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Access Bank to grow loan book this year

BY: Emmanuel Bruce
Mr Kris Ifeanyi Njokuif
Mr Kris Ifeanyi Njokuif

Access Bank Ghana has committed to aggressively growing its loan books due to the unattractiveness of the investment securities market.

At the Ghana Stock Exchange’s (GSE’s) Facts Behind the Figures on April 16, the Managing Director of Access Bank Ghana, Mr Kris Ifeanyi Njokuif, said the bank would be focusing more on lending to customers and businesses this year.

“If you look at the trend over the last five years, the rate on treasury bills has declined from levels of about 25 per cent to about 14.5 per cent currently, so as a bank, even if you do not want to do the real business of lending, you are now compelled to do so,” he stated.

“So as a bank, we will not be making incremental investments in securities, rather we will be creating more loans to support the banking public and businesses,” he added.

He said the bank would be growing its loan books responsibly in sectors that it understood and to customers who were qualified.

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High NPLs

Commenting on the bank’s non-performing loans (NPL) ratio which was higher than the industry average, Mr Ifeanyi Njokuif said that was due to a decline in its loan books in 2018.

Its NPLs declined marginally from 32.31 per cent in 2017 to 32.01 per cent in 2018, which was still higher than the industry average of 18.2 per cent.

He said the bank, therefore, intended to use the same strategy of growing its loan books aggressively this year to tackle the NPL issue.

“We want to close the year at 18 per cent,” he said.

He said the bank wrote off about GH¢61 million in 2018.

He said most of those NPLs were in the manufacturing sector, which accounted for 49 per cent.

Expanding to other countries

The managing director also revealed plans by the bank to expand to three African countries before the end of the year.

“We expect to open in Kenya, Cameroun and Mozambique before the end of 2019.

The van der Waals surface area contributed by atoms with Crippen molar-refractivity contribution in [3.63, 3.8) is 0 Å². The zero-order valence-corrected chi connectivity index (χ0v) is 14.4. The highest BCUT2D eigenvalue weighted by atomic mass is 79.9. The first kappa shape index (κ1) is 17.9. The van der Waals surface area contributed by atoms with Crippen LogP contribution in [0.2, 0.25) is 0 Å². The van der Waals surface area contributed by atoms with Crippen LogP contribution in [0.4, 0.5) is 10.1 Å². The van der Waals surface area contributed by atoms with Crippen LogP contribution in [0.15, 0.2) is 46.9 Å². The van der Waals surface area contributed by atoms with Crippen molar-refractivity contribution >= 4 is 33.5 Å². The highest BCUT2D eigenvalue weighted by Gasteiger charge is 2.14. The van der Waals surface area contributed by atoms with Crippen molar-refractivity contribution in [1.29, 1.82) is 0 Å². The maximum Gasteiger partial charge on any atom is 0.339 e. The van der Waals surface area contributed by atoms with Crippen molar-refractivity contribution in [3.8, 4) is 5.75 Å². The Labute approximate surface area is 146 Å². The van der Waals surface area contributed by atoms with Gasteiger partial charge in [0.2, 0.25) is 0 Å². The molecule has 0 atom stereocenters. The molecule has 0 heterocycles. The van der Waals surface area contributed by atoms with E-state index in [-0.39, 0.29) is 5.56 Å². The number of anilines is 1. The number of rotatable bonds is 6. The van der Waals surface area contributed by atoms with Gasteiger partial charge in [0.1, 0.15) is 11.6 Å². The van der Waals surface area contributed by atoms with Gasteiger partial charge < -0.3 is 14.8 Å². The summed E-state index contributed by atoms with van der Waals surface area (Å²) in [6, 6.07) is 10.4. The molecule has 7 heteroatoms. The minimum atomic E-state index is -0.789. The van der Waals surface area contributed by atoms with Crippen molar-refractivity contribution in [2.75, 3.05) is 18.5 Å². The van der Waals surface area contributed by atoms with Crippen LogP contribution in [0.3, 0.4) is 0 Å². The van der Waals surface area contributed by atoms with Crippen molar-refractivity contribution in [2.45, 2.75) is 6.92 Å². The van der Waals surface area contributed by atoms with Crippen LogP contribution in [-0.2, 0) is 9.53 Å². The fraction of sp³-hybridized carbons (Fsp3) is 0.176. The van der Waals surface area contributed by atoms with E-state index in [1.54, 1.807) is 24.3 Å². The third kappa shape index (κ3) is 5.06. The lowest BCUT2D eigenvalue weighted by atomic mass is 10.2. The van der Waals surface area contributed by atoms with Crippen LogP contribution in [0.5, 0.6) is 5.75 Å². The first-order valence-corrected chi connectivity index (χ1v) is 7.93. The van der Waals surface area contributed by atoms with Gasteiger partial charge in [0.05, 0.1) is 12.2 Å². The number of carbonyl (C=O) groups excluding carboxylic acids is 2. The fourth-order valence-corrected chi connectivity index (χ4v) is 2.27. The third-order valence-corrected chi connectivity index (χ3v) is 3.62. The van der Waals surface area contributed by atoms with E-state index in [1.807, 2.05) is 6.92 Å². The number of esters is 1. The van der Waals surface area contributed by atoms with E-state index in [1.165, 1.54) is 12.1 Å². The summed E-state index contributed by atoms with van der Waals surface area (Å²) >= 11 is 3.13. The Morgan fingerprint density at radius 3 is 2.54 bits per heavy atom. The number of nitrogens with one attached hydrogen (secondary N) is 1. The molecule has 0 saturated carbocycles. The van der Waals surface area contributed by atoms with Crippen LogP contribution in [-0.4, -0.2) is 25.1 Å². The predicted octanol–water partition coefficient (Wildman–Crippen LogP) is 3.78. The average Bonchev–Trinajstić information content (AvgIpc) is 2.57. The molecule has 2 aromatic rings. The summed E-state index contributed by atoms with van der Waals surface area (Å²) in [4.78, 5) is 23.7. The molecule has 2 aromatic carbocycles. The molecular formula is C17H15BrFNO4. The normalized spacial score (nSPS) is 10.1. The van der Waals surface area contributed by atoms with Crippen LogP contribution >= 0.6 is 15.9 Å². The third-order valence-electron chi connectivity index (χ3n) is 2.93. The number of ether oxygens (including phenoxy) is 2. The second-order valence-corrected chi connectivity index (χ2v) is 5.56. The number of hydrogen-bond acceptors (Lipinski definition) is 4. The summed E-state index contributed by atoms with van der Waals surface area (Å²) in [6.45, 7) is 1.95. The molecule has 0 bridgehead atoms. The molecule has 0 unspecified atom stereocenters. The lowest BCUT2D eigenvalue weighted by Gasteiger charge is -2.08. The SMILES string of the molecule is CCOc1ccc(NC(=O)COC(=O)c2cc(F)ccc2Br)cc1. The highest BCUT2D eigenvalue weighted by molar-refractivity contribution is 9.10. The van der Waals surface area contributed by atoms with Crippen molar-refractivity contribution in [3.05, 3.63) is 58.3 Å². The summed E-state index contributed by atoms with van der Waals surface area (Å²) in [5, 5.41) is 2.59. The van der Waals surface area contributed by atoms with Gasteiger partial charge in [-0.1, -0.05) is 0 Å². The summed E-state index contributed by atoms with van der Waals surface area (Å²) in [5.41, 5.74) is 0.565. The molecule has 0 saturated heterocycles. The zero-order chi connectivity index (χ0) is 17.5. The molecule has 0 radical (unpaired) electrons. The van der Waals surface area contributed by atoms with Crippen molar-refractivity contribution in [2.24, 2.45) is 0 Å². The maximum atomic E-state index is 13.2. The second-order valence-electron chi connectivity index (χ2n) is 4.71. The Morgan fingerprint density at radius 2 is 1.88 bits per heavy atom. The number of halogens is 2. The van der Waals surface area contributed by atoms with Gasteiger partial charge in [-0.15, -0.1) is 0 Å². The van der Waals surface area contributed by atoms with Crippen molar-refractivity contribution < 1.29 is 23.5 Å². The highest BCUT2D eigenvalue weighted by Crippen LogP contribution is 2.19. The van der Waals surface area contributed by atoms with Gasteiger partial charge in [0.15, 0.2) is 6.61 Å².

We are currently going through the approvals in these countries and the resources to make this happen have also been identified.

The process has already started and we are sure to complete it by third quarter of the year,” he explained.

Dividends

On dividends, the managing director said the bank was yet to decide on whether to pay dividends for the 2018 financial year or not.

“Once it’s approved by the board, we will communicate to our shareholders at the annual general meeting,” he said.

Financial performance

The bank’s gross earnings increased by 12 per cent to GH¢544 million in 2018 from GH¢485 million in 2017.

This was mainly driven by increase in non-interest income.

Interest income declined marginally to GH¢398 million in 2018 from GH¢411 million in 2017.

The managing director said the reduction was as a result of lower interest income (37 per cent decline) from loans and advances.

Non-interest income increased significantly by 96 per cent from GH¢74 million in 2017 to GH¢146 million in 2018.

The gain was mainly attributed to improved remittance and treasury activities.

Expenses and impairment

Operating expenses increased marginally to GH¢182 million in 2018 from GH¢171 million in 2017 owing to a slight rise in personnel expenses.

This represents a year-on-year increase of seven per cent.

Impairment charge, on the other hand, for the year increased substantially by 127 per cent year on year to GH¢93 million in 2018 mainly due to the impact of IFRS 9.

Balance sheet

Total assets amounted to GH¢3.54 billion as of December 2018, representing a year-on-year growth of 11 per cent from GH¢3.2 billion in 2017.

Customer deposits, on the other hand, also increased year on year by 15 per cent to GH¢2.45 million in 2018 from GH¢2,131 million in 2017.

Deposit analysis

Demand deposits grew by 28 per cent to GH¢1.21 billion in 2018 from GH¢942 million in 2017.

Capital adequacy ratio also increased significantly to 20.35 per cent in 2018 as a result of the new capital injection (new minimum capital requirement).

Mr Ifeanyi Njokuif said liquidity ratio remained high as it increased significantly to 75.25 per cent in 2018 from 61.96 per cent in 2017.